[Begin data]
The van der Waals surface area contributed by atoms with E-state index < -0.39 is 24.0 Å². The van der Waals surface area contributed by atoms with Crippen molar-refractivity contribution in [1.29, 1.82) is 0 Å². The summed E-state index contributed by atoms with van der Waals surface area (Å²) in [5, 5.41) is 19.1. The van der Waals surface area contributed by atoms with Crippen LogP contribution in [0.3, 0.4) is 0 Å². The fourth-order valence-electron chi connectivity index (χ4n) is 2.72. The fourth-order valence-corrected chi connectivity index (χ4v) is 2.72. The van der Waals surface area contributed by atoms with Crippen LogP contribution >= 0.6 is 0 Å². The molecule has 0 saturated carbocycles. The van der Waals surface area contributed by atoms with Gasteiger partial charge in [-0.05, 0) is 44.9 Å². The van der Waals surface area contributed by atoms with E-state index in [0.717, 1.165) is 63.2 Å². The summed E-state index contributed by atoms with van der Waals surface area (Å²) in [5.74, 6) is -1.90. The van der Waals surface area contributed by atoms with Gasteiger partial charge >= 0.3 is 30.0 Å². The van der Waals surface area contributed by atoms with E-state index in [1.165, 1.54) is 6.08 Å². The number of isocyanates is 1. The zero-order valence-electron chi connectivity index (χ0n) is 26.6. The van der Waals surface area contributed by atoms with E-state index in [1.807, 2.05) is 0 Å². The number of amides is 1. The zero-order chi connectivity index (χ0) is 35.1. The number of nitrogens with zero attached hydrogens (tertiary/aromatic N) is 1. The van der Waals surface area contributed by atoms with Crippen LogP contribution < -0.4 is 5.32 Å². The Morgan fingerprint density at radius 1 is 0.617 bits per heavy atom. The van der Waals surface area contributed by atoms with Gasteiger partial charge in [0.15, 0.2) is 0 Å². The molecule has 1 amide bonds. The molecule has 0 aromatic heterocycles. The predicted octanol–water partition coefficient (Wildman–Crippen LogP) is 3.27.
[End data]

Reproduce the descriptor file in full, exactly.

The van der Waals surface area contributed by atoms with E-state index < -0.39 is 24.0 Å². The van der Waals surface area contributed by atoms with Crippen molar-refractivity contribution in [1.29, 1.82) is 0 Å². The summed E-state index contributed by atoms with van der Waals surface area (Å²) in [5, 5.41) is 19.1. The van der Waals surface area contributed by atoms with Crippen LogP contribution in [0.3, 0.4) is 0 Å². The fourth-order valence-electron chi connectivity index (χ4n) is 2.72. The fourth-order valence-corrected chi connectivity index (χ4v) is 2.72. The van der Waals surface area contributed by atoms with Crippen LogP contribution >= 0.6 is 0 Å². The molecule has 0 saturated carbocycles. The van der Waals surface area contributed by atoms with Gasteiger partial charge in [-0.05, 0) is 44.9 Å². The van der Waals surface area contributed by atoms with E-state index in [0.717, 1.165) is 63.2 Å². The summed E-state index contributed by atoms with van der Waals surface area (Å²) in [5.74, 6) is -1.90. The van der Waals surface area contributed by atoms with Gasteiger partial charge >= 0.3 is 30.0 Å². The van der Waals surface area contributed by atoms with E-state index in [1.165, 1.54) is 6.08 Å². The number of isocyanates is 1. The zero-order valence-electron chi connectivity index (χ0n) is 26.6. The van der Waals surface area contributed by atoms with E-state index in [1.807, 2.05) is 0 Å². The number of amides is 1. The zero-order chi connectivity index (χ0) is 35.1. The number of nitrogens with zero attached hydrogens (tertiary/aromatic N) is 1. The van der Waals surface area contributed by atoms with Crippen LogP contribution < -0.4 is 5.32 Å². The Morgan fingerprint density at radius 1 is 0.617 bits per heavy atom. The van der Waals surface area contributed by atoms with Gasteiger partial charge in [0.15, 0.2) is 0 Å². The molecule has 1 amide bonds. The molecule has 0 aromatic heterocycles. The predicted octanol–water partition coefficient (Wildman–Crippen LogP) is 3.27.